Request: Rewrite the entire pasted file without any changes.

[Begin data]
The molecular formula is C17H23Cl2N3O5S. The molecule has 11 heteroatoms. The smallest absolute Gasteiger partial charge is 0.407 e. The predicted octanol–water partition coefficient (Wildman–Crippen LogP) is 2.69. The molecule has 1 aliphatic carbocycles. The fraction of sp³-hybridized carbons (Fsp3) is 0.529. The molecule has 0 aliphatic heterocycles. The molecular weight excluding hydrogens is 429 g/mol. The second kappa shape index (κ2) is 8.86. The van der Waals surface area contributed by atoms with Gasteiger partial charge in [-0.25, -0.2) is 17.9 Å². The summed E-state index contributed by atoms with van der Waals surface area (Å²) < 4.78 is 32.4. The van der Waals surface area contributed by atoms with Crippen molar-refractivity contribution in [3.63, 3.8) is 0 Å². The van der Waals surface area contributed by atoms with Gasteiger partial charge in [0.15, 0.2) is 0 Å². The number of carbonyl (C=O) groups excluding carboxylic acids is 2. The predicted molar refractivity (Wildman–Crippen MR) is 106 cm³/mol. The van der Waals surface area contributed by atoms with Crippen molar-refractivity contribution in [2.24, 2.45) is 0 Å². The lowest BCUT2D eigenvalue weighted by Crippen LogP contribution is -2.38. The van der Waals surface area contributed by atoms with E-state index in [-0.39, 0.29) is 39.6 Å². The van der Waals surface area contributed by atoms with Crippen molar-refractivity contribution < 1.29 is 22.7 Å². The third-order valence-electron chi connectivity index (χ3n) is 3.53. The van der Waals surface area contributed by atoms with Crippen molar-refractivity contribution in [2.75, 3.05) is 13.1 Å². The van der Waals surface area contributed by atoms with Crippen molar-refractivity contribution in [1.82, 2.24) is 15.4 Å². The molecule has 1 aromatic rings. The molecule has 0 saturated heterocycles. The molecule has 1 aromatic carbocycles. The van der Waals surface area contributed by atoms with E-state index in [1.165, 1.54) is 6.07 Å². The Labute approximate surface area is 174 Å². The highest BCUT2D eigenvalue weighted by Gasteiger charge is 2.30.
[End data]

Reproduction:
The molecular formula is C17H23Cl2N3O5S. The molecule has 11 heteroatoms. The smallest absolute Gasteiger partial charge is 0.407 e. The predicted octanol–water partition coefficient (Wildman–Crippen LogP) is 2.69. The molecule has 1 aliphatic carbocycles. The fraction of sp³-hybridized carbons (Fsp3) is 0.529. The molecule has 0 aliphatic heterocycles. The molecular weight excluding hydrogens is 429 g/mol. The second kappa shape index (κ2) is 8.86. The van der Waals surface area contributed by atoms with Gasteiger partial charge in [-0.25, -0.2) is 17.9 Å². The summed E-state index contributed by atoms with van der Waals surface area (Å²) < 4.78 is 32.4. The van der Waals surface area contributed by atoms with Crippen molar-refractivity contribution in [3.63, 3.8) is 0 Å². The van der Waals surface area contributed by atoms with Gasteiger partial charge in [0.15, 0.2) is 0 Å². The number of carbonyl (C=O) groups excluding carboxylic acids is 2. The predicted molar refractivity (Wildman–Crippen MR) is 106 cm³/mol. The van der Waals surface area contributed by atoms with Crippen molar-refractivity contribution in [2.24, 2.45) is 0 Å². The lowest BCUT2D eigenvalue weighted by Crippen LogP contribution is -2.38. The van der Waals surface area contributed by atoms with E-state index in [-0.39, 0.29) is 39.6 Å². The van der Waals surface area contributed by atoms with Crippen molar-refractivity contribution < 1.29 is 22.7 Å². The third-order valence-electron chi connectivity index (χ3n) is 3.53. The van der Waals surface area contributed by atoms with Crippen molar-refractivity contribution in [2.75, 3.05) is 13.1 Å². The van der Waals surface area contributed by atoms with Crippen molar-refractivity contribution in [1.82, 2.24) is 15.4 Å². The molecule has 1 aromatic rings. The molecule has 0 saturated heterocycles. The molecule has 1 aromatic carbocycles. The van der Waals surface area contributed by atoms with E-state index in [1.165, 1.54) is 6.07 Å². The Labute approximate surface area is 174 Å². The highest BCUT2D eigenvalue weighted by Gasteiger charge is 2.30.